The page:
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Rabbi Leonard Beerman has been in my life since I was 12 years old. He inspired so many in my generation and me to engage as young teens in the civil rights movement, to protest American military involvement in Vietnam, to apply for Conscientious Objector status during that war, to fight nuclear weapons proliferation, to engage in interfaith dialogue and create coalitions of decency on behalf of just causes, and to support the legitimate rights of the Palestinian people for a state of their own alongside a secure Israel despite (as Leonard put it many years ago) Palestinian “cruelty and stupidity.”

Leonard was a rabbinic student in 1948 learning Hebrew in Jerusalem when the War of Independence broke out, and he aided in the effort to help establish the Jewish state.

For the last 65 years Leonard has been a uniquely courageous and consistent voice in the American Rabbinate advocating for human rights here, in Israel and around the world despite personal ostracism and political blow-back at the hands of many fellow Jews. Leonard spoke as he did because he believes that the principles of justice, compassion and peace as articulated by the Biblical Prophets are primary Jewish ethical concerns.

Leonard is as eloquent and provocative a speaker as there is in American Judaism today. I grew up hearing the gentle resonance of his voice and the prophetic power of his words. His message at once inspires me, comforts me and forces me to think critically even if I do not agree with him. Even so, Leonard is always worth hearing because like the Biblical Prophet he understands that speaking truth is more important than feeding his community what he knows they want to hear.

Today, April 9, is Leonard’s 93rd birthday, and I send him birthday wishes with hopes that he will enjoy many more years of productive activism and good health with his dear wife Joan, his adoring children and grandchildren, and his many cherished colleagues, friends and admirers.

Leonard and I meet for lunch every few months to talk, share stories and thoughts about issues great and small, personal, Jewish and worldly. Last week when we met he brought me a poem that evokes the Jerusalem I love of Jewish messianic dreams and the real Jerusalem that I also love that inspires so much passion by so many and is one of the core issues in the Israeli-Palestinian conflict.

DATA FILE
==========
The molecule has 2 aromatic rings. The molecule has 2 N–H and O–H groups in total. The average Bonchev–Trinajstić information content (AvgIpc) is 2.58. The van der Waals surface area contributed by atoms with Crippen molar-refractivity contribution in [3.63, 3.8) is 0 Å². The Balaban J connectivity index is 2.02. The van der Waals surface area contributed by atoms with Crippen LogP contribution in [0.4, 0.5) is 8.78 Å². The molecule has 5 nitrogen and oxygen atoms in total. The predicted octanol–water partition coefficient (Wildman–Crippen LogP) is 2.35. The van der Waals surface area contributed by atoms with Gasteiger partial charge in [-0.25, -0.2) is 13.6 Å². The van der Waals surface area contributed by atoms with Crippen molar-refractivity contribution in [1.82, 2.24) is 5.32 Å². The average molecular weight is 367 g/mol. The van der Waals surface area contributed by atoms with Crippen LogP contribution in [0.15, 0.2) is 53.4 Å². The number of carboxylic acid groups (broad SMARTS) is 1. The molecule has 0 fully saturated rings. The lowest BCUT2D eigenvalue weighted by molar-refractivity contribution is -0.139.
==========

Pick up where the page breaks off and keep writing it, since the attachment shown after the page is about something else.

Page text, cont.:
The poem, called “My Promised Land” by Carl Dennis, is at once wistful, melancholic and hopeful. It is worth reading at our Passover Seders because it reminds us of our messianic dreams and of the work that is yet to be done for the sake of peace:

The land of Israel my mother loves / Gets by without the luxury of existence / And still wins followers, / Though it can’t be found on the map / West of Jordan or south of Lebanon, / Though what can be found / bears the same name, / Making for confusion.

Not the land I fought her about for years / But the one untarnished by the smoke of history, / Where no one informs the people of Hebron or Jericho / They’re squatting on property that isn’t theirs, / Where every settler can remember wandering.

The dinners I spoiled with shouting / Could have been saved, / Both of us lingering quietly in our chairs, / If I’d guessed the truth that now is obvious, / That she wasn’t lavishing all her love / On the country that doesn’t deserve so rich a gift / But on the one that does, the one not there, / That she hoped good news would reach its borders.

And cross into the land of the righteous and merciful / That the Prophets spoke of in their hopeful moods, / That was loved by the red-eyed rabbis of Galicia / Who studied every word of the book and prayed / To get one thread of the meaning right; / The promised Land where the great and small / Hurry to school and the wise are waiting.”